International Women’s Day 3-8-2015 CureJoy

Pelvic Pain and Sexual Rejuvenation by Hal S Blatman, MD

Medical care for women’s sexual needs lags far behind what is available for men. Personal issues of pelvic pain, sexual dysfunction, and stress incontinence have not received the level of attention that has been given to male erectile dysfunction and prostate problems. Fortunately there is new technology that is changing what can be done for pelvic health and restoration of sexual function in women.

Pelvic pain for example, is often attributed to psychological trauma, pudendal neuralgia, interstitial cystitis, or vulvodynia. One of the mysteries is how anyone can tell where pelvic pain comes from. If you are one of the many people who suffer with pelvic pain,…where do your doctors and therapists think the pain is coming from? And has treatment for the proposed diagnosis worked to stop your pain?  If not, is the continued pain being attributed to “your problem is difficult to treat”and “we need to take this treatment to the next level”(which also does not have a great success rate?).

What about the person who goes to the emergency room complaining of pain in his left arm. If the doctor spends a lot of time looking at the left arm, doesn’t do an EKG, and the patient dies of a heart attack, everyone can recognize that there is a disconnect between the symptoms and the cause. What if the same thing is true about pelvic pain? What if the pelvic pain is like the left arm pain, and the problem that causes it is not coming from the left arm or the psychological trauma, pudendal neuralgia, interstitial cystitis, or vulvodynia.

We have learned that pelvic pain is usually due to trauma and injury to the fascia of the pelvic floor, inner thighs, buttocks, and lower abdomen. Repetitive strain injuries caused by running, hiking, or cycling, and even childhood play or other trauma may injure the fascia and tendons of the adductor, other thigh, and pelvic muscles. If these muscles have tender trigger points, or their attachments near the pubic bone are tender, this fascia can refer pain to the bladder, vulva, scrotum, and prostate. If the pelvic floor muscles are tender and have trigger points, the injuries to the fascia attachments will cause unending weakness and pelvic floor related pain. Unexpectedly, we have found that urethral and clitoral pain is often associated with injured fascia in the lower abdomen.

What if your pelvic pain doctors and physical therapists are all treating your “left arm?”What if your pain comes instead from past injuries to the muscles and fascia of your inner thighs, inner pelvis, buttocks, hip rotators, abdomen, and pelvic floor? Indeed, we find that pelvic pain is no different than a migraine headache in the pelvis. We also find that old injuries to the fascia of the thigh, buttocks, and pelvis, can be restored and healed with prolotherapy and injection therapy with Platelet-rich Plasma. Conditions we have successfully treated with these new technologies include: pelvic pain, pelvic floor dysfunction, adductor strain, hip strain, rectus abdominis strain, interstitial cystitis, vulvodynia, clitoral pain, and gluteal strain. If your current treatment is not helping enough and this makes some sense to you, call today to explore options you may not have considered.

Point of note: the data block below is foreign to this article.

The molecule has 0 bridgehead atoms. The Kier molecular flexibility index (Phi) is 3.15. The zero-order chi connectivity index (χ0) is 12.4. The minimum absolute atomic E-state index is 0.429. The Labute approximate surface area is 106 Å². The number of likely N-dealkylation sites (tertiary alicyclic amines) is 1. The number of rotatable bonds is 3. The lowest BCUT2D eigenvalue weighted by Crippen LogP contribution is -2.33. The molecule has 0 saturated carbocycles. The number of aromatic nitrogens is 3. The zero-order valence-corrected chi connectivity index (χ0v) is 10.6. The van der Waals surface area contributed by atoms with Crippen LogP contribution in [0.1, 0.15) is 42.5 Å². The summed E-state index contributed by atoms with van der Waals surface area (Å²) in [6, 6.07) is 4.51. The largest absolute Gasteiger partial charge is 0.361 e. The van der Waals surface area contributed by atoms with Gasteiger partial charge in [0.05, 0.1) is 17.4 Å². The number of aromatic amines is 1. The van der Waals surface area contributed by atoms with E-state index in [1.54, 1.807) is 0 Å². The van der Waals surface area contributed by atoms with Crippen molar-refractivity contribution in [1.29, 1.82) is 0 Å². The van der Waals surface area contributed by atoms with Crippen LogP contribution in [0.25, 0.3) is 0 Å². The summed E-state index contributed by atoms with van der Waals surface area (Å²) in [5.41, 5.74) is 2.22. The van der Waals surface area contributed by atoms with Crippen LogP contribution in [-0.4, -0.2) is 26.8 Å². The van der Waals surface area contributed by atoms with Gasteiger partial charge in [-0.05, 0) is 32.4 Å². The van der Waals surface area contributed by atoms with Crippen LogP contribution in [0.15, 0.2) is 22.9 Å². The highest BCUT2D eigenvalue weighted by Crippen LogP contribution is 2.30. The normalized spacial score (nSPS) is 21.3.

What if your problem is not pelvic pain, but bladder leakage when you exercise, cough, swing a racquet, or sneeze. There are a few surgical procedures that gynecologists are performing that can be very helpful for many people. Some of these treatments have potential side effects of infections and over-correction with actual difficulty urinating afterwards from too tight a repair. A new treatment involves harvesting your own Platelet-rich Plasma from a veinous blood draw in your arm (like a blood test), and then injecting a very high concentration of your own growth factors, platelets, and stem cells to regrow and restore your aging or injured tissue. Your own blood based growth factors can be injected into the tissue around your urethra to significantly improve or strop urinary stress incontinence that comes from pregnancy/delivery and age.

Finally, what can be done to help women increase their sexual nervous system sensitivity so that they can reach orgasm more quickly, and have more enjoyment in their sexual experience? There are actually two different choices, and they can be started together. The first involves application of bio-identical hormones and other medications to the vagina and clitoris. These agents will improve lubrication and health of vaginal tissue, as well as improve sensation. The other choice involves injection of your own Platelet-rich Plasma to rejuvenate the nervous system and erectile mechanisms present in the G-spot and the clitoris. When these same growth factors are painlessly injected into the clitoris and G-spot, sexual function and ease of achieving orgasm may be greatly improved. The procedure is called the “O-Shot.”

Dr. Blatman is a medical doctor with offices in Cincinnati, OH, and soon NYC. He is certified to administer the O-shot, and he is expert in treating myofascial pelvic pain.

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